We thought Mulan (2020) was passable, but we do understand if many of you thought it was arguably worst than Disney’s past remaking efforts. However, Disney’s possible goal with this live-action adaptation of the 1998 animated classic is to pander to the Chinese demographic of cinema-goers.
The results? They’re mixed, if we’re being frank.
On one side of the spectrum, China’s foreign ministry is loving the film (via Malay Mail). Its spokesperson Zhao Lijian dismissed the controversy, saying it was “very normal” to thank the Xinjiang government for their help, shrugs off criticism by human rights organisations, and dubs Chinese-American star Liu Yifei (who supports the Hong Kong police FYI) as the “true child of China”.
On the other, well… We’ll just break it down (via ZhugeEX):
- The show’s first two days at the box office in China has generated total sales of US$16 million. Mulan (2020) was made on a US$200 million budget, arguably the most expensive film to be made by a female director.
- The film passed the RMB100 million mark on its opening weekend, falling short of RMB200 million (US$30 million).
- The main issue isn’t due to COVID-19, as cases over in China are incredibly low in September. It’s because of being a late release in mainland China, the film being leaked digitally, and the poor reviews from on Chinese film aggregator site Douban.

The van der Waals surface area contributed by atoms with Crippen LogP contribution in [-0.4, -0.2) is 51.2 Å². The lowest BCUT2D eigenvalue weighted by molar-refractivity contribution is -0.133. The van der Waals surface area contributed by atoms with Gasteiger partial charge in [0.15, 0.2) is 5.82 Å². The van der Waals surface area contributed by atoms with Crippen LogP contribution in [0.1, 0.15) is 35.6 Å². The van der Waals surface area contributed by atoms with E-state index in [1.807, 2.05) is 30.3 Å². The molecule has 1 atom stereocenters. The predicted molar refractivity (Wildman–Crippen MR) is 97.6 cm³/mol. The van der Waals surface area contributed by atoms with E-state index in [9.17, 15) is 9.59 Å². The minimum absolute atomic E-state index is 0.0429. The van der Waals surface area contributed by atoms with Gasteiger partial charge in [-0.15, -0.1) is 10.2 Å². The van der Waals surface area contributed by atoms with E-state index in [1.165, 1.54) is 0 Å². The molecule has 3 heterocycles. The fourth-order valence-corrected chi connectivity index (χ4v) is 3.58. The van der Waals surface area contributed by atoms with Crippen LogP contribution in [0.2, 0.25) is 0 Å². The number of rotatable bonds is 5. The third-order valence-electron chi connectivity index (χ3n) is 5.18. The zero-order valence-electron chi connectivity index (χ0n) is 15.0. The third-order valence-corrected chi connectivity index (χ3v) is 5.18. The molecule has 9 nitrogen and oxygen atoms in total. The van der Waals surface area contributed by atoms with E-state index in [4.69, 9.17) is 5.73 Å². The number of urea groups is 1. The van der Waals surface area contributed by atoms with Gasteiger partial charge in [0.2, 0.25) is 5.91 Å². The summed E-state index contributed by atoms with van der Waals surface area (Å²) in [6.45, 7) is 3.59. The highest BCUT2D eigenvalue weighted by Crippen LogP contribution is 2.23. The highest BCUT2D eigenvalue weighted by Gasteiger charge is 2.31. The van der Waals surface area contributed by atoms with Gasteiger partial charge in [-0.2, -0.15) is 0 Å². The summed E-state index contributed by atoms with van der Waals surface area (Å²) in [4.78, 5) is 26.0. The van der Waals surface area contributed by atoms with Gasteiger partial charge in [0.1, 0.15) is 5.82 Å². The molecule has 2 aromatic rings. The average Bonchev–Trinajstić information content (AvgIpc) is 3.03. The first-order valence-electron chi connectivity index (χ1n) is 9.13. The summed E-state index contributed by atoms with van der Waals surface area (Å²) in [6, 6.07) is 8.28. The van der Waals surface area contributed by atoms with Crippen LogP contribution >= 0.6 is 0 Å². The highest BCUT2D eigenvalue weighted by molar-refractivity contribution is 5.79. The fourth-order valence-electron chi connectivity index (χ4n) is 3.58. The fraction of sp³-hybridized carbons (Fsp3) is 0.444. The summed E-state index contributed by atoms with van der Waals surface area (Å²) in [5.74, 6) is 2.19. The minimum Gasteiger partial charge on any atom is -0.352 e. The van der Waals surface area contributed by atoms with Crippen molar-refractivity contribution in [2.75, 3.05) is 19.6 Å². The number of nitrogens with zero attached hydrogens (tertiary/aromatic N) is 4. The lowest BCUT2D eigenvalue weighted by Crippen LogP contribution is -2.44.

- As you can see below, most of the 42,000 reviews are rating the film either 3 or 2 stars out of 5. The film is panned for its terrible rehashing of the plot, poorly-implemented Chinese cultural influences, and “Westernised”.
- For comparison’s sake, here are the results for the 1998 Mulan the adaptation was based on. 193k reviews, mostly 4 out of 5 stars.
The people of China have spoken. In any case, I’d hate to be the publication who gave this film a super-high rating. It kinda gives a huge telltale sign that your outlet is easily swayed and bought off by sneak peek of your space battle franchise & digital streaming service early access for the Southeast Asian side. As wise folks like Confucius would say: “integrity may not buy mansions, but it’s more important than you think”.